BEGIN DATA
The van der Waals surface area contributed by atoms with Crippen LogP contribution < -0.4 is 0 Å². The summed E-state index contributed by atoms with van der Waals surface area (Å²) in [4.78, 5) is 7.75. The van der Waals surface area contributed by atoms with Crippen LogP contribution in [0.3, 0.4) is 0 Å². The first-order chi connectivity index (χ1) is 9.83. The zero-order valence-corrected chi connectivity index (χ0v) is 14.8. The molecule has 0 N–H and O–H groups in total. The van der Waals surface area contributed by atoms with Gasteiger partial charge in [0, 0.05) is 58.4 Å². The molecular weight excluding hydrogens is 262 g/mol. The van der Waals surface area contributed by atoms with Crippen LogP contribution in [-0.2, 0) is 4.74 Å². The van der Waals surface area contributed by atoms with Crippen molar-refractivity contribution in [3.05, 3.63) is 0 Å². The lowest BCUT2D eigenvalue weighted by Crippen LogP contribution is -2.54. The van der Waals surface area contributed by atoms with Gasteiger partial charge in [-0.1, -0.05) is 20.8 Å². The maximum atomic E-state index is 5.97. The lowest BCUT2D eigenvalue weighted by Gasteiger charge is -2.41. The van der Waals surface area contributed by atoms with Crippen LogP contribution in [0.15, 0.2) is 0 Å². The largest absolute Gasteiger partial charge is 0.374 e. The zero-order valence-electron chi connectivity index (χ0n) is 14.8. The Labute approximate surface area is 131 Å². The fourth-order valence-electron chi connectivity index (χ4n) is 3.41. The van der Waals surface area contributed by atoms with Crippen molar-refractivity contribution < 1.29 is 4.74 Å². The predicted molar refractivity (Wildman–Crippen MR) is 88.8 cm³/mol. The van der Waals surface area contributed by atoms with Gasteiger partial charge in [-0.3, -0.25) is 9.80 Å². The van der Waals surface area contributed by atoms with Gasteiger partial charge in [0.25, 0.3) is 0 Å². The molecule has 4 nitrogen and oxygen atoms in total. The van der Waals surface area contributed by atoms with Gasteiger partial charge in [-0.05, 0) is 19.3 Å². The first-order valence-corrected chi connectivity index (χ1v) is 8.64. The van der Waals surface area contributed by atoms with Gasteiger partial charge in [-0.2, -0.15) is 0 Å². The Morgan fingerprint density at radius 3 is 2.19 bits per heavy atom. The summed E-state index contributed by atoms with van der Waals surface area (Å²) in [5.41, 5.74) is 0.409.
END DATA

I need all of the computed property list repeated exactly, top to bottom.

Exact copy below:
The van der Waals surface area contributed by atoms with Crippen LogP contribution < -0.4 is 0 Å². The summed E-state index contributed by atoms with van der Waals surface area (Å²) in [4.78, 5) is 7.75. The van der Waals surface area contributed by atoms with Crippen LogP contribution in [0.3, 0.4) is 0 Å². The first-order chi connectivity index (χ1) is 9.83. The zero-order valence-corrected chi connectivity index (χ0v) is 14.8. The molecule has 0 N–H and O–H groups in total. The van der Waals surface area contributed by atoms with Gasteiger partial charge in [0, 0.05) is 58.4 Å². The molecular weight excluding hydrogens is 262 g/mol. The van der Waals surface area contributed by atoms with Crippen LogP contribution in [-0.2, 0) is 4.74 Å². The van der Waals surface area contributed by atoms with Crippen molar-refractivity contribution in [3.05, 3.63) is 0 Å². The lowest BCUT2D eigenvalue weighted by Crippen LogP contribution is -2.54. The van der Waals surface area contributed by atoms with Gasteiger partial charge in [-0.1, -0.05) is 20.8 Å². The maximum atomic E-state index is 5.97. The lowest BCUT2D eigenvalue weighted by Gasteiger charge is -2.41. The van der Waals surface area contributed by atoms with Crippen LogP contribution in [0.15, 0.2) is 0 Å². The largest absolute Gasteiger partial charge is 0.374 e. The zero-order valence-electron chi connectivity index (χ0n) is 14.8. The Labute approximate surface area is 131 Å². The fourth-order valence-electron chi connectivity index (χ4n) is 3.41. The van der Waals surface area contributed by atoms with Crippen molar-refractivity contribution < 1.29 is 4.74 Å². The predicted molar refractivity (Wildman–Crippen MR) is 88.8 cm³/mol. The van der Waals surface area contributed by atoms with Gasteiger partial charge in [-0.3, -0.25) is 9.80 Å². The van der Waals surface area contributed by atoms with Gasteiger partial charge in [0.25, 0.3) is 0 Å². The molecule has 4 nitrogen and oxygen atoms in total. The van der Waals surface area contributed by atoms with Gasteiger partial charge in [-0.05, 0) is 19.3 Å². The first-order valence-corrected chi connectivity index (χ1v) is 8.64. The van der Waals surface area contributed by atoms with Gasteiger partial charge in [-0.2, -0.15) is 0 Å². The Morgan fingerprint density at radius 3 is 2.19 bits per heavy atom. The summed E-state index contributed by atoms with van der Waals surface area (Å²) in [5.41, 5.74) is 0.409.